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With volunteer help, Flossmoor historic home study takes shape

Jennifer Sykes’ Flossmoor home was one of the houses photographed as part of efforts to document the village’s architectural treasures. (Provided photo)

Flossmoor residents know they live in a unique place, and they want the world to know too. 

That’s why volunteers have been taking pictures of over 1,000 historic locations in the community, contributing to the first phase of the Flossmoor History Project.

Jennifer Sykes’ Flossmoor home was one of the houses photographed as part of efforts to document the village’s architectural treasures. (Provided photo)

The initiative aims to collect and preserve information about Flossmoor’s historic neighborhoods, which were developed though the work of notable architects like Frank Lloyd Wright and Purcell & Elmslie, a well-known American firm in the 1920s. 

Volunteers are teaming up with the village to create a survey, using the pictures they’ve taken to identify the style of a building or house, the year it was built and its architectural significance with the help of the Carlile Group, a Manteno architectural firm. 

James O’Shea, a volunteer and member of Flossmoor’s Community Relations Commission, said he’s taken pictures of more than 45 locations since April, including his home, which was built in the 1920s. He has also shot photos of homes and buildings on Central Drive and Flossmoor Road. 

He said he was inspired to take photographs for the project because he wants to help promote Flossmoor’s history. 

“Flossmoor has this amazing history that not enough people know about and if we can get this together, it’s just one more way for our community to know about itself and to show, to communities around us, why Flossmoor is so special,” he said.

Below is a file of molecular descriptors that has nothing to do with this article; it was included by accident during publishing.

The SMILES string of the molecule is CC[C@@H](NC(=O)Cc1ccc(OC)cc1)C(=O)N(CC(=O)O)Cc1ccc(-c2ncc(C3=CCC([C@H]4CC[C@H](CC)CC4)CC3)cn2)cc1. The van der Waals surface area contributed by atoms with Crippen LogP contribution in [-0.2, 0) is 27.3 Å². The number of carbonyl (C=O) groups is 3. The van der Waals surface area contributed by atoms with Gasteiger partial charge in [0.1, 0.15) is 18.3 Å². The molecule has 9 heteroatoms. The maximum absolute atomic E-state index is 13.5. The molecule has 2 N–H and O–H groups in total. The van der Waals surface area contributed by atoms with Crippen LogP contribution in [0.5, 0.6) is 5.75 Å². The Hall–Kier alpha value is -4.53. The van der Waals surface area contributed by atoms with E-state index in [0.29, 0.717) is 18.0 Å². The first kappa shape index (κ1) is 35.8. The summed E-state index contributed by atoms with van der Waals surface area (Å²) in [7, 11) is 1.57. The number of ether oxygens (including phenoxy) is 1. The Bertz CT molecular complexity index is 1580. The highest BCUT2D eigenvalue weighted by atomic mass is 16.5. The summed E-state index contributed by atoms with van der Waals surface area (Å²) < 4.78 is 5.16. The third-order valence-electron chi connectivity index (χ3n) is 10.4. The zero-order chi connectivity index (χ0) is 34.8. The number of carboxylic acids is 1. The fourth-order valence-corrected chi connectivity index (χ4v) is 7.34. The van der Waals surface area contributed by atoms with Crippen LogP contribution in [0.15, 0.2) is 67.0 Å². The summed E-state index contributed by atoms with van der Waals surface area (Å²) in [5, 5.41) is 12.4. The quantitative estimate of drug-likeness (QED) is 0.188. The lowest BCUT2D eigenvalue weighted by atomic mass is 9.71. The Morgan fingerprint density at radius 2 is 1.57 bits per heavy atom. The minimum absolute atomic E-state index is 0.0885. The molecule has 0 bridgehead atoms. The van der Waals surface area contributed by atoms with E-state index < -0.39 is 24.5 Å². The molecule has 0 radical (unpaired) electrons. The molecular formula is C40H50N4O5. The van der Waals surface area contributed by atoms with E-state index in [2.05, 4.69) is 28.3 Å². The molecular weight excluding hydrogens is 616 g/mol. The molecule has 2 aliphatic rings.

He also feels his work on the project helped him connect more with his neighbors, striking up conversations with residents as he went around snapping photos.

“The Flossmoor Community Relations Commission is about bringing this community together, so I was able to talk to some people that I’ve never met before about what I’m doing and why,” he said. “This is going to be an opportunity for people to really get to know what their homes are about and really get more history besides the four or five soundbites they already know.”

Jennifer Sykes said she’s taken pictures of about 36 homes including her own, which is 108 years old.

“I don’t know a lot about its history other than it was built in 1912,” Sykes said. “I was told by the previous owners that the house was originally built for a railroad executive as a summer home.”

She said she’s looking forward to learning more about the history of her house as well as the buildings in her neighborhood.

CRC members Scott Ford and Myron Graham, who spearheaded the project in early 2018, saw it as a way to preserve Flossmoor’s history and to promote the village’s housing stock. It’s some of the best throughout all of the Chicago area, Ford said.

For now, the next step of the project is to bring the photographs taken by volunteers to an architect who specializes in preservation. 

This analysis will then be placed in a survey modeled after the national standards for historic places. Ford said that’s a good starting point for placing a home or neighborhood on the National Register of Historic Places, which is administered by the National Park Service. 

Additionally, this information will be compiled to create the “Houses of Flossmoor,” an online interactive map highlighting significant homes and buildings in the area. 

“There are grants and tax benefits associated with the register and it would provide another reason for folks unfamiliar with the area to come out and explore,” Ford said. “Once we have all the information compiled, it will be an excellent resource for marketing the village regardless of whether the homes or neighborhoods end up on the historic register.”

Despite these benefits, Graham, who works in healthcare, said the project is also a good way to get away from the anxiety caused by work and the COVID-19 pandemic.

“As my wife and I walk about old Flossmoor snapping photos of the century bungalows, and Dutch royal colonials, Tudors, Georgians, and Spanish colonials, we sigh and think: we are blessed and they really don’t make them like this anymore,” he said.

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